Happiness Through Philosophy and Other Nonsense collects more than two dozen short short stories, vignettes, and flash-fiction pieces. From Hemingway’s last poem to the science of Worcestershire sauce to Jean-Paul Sartre’s ghost, Happiness Through Philosophy is profane, bawdy, satirical, and nonsensical.

About half of these pieces were previously published in various out-of-print places, mostly in the parody anthology Rubber Chickens for the Soul and a couple in The Silly Club Rag, a humor newsletter. Others have interesting backstories: the first draft of “The Unfathomable and Undeserved Success of Percy K. Smith” won a fiction-writing contest in the English department at my university, “Happiness Through Philosophy” got me a job interview with Garrison Keillor (but not the job), and “A Cup of Dirty Tea” won the bawdy category of a tea limerick contest. Some were written expressly for this collection, while the rest have been revised, sometimes quite substantially. I plan on publishing this in both print and e-book form. The excerpt below is the opening of the title story.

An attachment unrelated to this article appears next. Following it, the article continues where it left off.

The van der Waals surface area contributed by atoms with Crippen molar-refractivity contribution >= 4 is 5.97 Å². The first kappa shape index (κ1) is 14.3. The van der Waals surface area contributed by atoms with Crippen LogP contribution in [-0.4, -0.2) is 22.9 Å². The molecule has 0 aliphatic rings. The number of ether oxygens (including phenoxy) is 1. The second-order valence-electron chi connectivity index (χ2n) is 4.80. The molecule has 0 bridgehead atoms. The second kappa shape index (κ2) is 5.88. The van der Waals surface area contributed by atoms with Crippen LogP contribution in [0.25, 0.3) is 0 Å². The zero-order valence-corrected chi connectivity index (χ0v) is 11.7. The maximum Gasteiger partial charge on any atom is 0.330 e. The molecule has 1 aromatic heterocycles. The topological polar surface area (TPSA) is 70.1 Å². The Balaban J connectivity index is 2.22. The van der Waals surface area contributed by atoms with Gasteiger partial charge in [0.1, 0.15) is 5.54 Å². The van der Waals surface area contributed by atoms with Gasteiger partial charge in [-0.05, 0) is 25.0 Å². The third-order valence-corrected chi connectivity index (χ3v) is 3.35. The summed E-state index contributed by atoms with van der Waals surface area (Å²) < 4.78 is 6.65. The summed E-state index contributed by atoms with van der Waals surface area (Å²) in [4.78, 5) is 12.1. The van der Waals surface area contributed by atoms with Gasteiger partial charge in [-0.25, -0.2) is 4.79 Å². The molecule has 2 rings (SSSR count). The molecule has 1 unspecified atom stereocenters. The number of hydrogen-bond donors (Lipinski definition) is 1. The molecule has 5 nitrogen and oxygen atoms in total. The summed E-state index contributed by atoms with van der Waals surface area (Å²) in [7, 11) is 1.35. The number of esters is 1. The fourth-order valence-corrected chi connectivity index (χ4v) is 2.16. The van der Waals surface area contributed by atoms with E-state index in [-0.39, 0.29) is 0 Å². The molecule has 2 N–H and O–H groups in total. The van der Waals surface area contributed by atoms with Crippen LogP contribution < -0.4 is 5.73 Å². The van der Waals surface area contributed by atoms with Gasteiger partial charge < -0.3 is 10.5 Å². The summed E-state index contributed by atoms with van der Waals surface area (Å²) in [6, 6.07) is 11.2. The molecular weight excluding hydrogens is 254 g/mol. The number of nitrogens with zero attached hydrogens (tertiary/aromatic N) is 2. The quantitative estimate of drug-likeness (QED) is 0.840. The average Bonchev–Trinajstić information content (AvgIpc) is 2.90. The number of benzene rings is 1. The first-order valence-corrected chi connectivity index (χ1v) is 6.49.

Happiness Through Philosophy

Somewhere in Minnesota, a couple sits at their dining room table. The wife notices her husband staring out the window, not eating. She puts down her silverware.

What’s the matter, dear? You’ve barely touched your tater tot bisque.

I don’t know. It’s just—

It’s the cumin, isn’t it? It’s too spicy.

No, no, the cumin’s fine. I’m just not that hungry. I’ve been depressed lately. The whole world has gone crazy. I don’t know if anything will work out. It’s all out of my control.

(after a pause)
It’s the tater tots, isn’t it? It’s too crunchy for bisque.

No, no, the tater tots are fine. I just can’t enjoy your nouveau Minnesota cuisine when I have this miasma of melancholy, this—

(with a French accent)
This malaise, this maladie, if you will?

Oh, look, dear, the late Jean-Paul Sartre, famous French existentialist. . . .

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